While taking a parenting class through our local school district, the instructor taught us a technique called, “Learning to Notice.” It was the idea that parents spend far too much time noticing the things that children do wrong. And instead need to “learn to notice” all the things that children do right. It’s something that every parent struggles with, and has to make a concerted effort to do. The same idea is true for working with clients, but displayed in a different way. Rather than noticing good behavior over bad behavior. We have to “Learn to Notice” who our clients are, and what they need from us in ways other than just what they want their space to look like 6 months from now.
Learn to Notice, Watch to Understand
Awhile back I heard a client service story about a family who had just flown in to a new city, and were having a late night dinner at the Four Seasons Hotel. They had a young boy who was growing noticeably tired and anxious to leave, but much to his disappointment was unable to at the moment because his parents were having dinner with a colleague. Seeing the boy’s growing weariness, the restaurant staff swooped in, pushed some chairs together to create a makeshift bed, brought over a fluffy pillow and warm blanket, and allowed him to fall asleep comfortably right there in the restaurant.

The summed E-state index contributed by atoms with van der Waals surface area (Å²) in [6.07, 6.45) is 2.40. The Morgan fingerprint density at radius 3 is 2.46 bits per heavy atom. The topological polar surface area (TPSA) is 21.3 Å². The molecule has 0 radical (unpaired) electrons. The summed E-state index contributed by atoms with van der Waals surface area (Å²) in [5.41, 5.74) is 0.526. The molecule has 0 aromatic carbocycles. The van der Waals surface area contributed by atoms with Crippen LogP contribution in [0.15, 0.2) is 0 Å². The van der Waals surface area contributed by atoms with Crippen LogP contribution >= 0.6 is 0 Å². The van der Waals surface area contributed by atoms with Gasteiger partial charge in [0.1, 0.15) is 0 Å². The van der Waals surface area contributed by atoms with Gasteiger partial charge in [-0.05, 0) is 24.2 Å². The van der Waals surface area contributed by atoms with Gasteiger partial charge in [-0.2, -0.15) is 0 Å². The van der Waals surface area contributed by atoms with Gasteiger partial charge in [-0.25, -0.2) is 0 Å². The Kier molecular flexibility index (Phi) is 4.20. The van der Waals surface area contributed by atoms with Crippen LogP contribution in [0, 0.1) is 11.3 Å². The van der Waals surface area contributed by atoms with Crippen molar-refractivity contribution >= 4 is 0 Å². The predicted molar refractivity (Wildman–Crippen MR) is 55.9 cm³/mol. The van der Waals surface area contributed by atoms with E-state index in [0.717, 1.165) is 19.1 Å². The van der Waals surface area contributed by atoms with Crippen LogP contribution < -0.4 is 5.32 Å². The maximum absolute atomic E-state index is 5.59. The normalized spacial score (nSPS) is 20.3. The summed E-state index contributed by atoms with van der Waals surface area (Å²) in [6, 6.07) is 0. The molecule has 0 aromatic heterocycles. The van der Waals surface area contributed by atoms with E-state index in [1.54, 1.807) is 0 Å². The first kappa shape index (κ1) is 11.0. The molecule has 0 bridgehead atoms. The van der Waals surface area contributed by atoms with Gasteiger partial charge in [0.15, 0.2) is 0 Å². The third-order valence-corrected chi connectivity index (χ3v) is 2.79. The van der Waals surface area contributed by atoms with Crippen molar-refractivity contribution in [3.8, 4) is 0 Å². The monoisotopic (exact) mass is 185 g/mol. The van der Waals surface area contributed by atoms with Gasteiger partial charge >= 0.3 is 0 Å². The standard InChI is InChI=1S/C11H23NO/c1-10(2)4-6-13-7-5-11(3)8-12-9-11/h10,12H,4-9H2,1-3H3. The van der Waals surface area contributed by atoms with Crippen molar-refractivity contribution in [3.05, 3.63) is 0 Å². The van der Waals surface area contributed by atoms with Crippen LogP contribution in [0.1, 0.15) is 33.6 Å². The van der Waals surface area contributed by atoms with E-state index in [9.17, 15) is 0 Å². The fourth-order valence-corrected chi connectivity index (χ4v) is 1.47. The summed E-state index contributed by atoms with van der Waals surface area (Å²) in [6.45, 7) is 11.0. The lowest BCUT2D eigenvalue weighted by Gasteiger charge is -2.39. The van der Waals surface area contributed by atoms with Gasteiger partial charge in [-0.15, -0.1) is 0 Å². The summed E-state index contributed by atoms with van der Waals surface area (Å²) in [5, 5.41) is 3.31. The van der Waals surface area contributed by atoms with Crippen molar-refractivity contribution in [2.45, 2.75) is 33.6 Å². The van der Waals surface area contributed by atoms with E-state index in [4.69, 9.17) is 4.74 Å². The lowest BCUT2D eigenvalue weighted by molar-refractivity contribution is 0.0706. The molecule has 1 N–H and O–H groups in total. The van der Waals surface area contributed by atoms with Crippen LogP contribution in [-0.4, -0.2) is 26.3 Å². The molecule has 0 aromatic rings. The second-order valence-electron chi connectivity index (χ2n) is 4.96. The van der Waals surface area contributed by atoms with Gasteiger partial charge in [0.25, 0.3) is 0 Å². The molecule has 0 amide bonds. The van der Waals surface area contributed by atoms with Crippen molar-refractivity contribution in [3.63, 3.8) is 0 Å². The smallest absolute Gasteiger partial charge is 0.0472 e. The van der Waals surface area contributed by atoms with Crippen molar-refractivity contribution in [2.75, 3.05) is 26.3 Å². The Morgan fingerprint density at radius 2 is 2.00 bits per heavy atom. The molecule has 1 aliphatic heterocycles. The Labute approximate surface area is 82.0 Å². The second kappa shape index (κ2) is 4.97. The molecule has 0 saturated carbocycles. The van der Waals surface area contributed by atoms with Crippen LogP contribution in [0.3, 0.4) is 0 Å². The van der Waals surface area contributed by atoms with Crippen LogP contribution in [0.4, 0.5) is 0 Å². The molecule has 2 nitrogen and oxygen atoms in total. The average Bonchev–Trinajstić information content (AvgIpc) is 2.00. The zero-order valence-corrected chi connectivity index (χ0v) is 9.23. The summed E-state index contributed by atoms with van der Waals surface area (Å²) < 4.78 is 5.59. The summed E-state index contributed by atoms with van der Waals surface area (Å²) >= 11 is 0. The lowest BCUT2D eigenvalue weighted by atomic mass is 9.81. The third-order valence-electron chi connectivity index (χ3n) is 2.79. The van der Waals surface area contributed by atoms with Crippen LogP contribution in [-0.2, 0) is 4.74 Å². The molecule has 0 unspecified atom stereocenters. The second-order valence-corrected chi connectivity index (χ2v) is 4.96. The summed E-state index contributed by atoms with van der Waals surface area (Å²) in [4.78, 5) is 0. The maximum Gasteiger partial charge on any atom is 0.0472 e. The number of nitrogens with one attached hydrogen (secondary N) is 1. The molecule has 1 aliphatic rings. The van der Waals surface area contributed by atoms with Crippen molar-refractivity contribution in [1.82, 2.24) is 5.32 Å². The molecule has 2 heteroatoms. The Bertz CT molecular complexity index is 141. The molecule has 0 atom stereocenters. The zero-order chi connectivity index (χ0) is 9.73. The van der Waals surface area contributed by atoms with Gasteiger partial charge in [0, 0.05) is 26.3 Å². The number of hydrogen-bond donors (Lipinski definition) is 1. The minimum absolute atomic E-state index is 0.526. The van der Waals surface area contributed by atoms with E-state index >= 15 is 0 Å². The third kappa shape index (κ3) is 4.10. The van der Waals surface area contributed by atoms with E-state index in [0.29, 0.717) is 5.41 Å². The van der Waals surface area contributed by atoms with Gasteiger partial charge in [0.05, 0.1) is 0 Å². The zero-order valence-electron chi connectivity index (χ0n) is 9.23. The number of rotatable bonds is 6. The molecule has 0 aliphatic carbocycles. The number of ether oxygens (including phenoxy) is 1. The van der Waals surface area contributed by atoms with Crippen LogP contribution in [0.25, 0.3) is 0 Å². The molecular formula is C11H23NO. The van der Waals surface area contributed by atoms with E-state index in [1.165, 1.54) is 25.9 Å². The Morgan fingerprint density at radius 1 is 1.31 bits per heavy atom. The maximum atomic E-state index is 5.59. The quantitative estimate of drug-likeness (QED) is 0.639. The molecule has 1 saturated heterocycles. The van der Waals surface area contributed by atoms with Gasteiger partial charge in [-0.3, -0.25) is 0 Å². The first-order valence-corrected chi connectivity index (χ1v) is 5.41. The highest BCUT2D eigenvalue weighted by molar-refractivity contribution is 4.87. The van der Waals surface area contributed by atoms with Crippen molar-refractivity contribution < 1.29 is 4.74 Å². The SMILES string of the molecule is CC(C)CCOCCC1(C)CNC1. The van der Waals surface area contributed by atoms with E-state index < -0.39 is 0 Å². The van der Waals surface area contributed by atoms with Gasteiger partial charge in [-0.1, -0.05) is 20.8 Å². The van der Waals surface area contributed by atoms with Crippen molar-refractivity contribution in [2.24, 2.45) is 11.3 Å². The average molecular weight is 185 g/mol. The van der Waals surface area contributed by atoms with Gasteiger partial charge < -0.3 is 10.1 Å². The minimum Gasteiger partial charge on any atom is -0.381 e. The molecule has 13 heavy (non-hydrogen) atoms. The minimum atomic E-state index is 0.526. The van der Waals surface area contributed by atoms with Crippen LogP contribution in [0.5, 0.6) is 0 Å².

What a win. On so many levels. They ticked off about every client service principle there is, “Be prepared,” “Work as a Team,” “Always Look for Solutions,” “Go Out of Your Way to Assist a Customer Even When It’s Out of Your Job Description” and “Learn to Notice.” It why the Four Seasons is what it is. It’s why they can charge $400 a night. But for the sake of not making you read a 6 page essay on all of those principles, which I admittedly would love to write, let’s just focus on the one. Learning to notice. They had learned how to notice. Everything. Even things way out of a usual waiter’s job description. They had been trained to watch. To be attentive. To be prepared to assist when someone is in need. To understand what made that time difficult for their clients, and create a solution when necessary.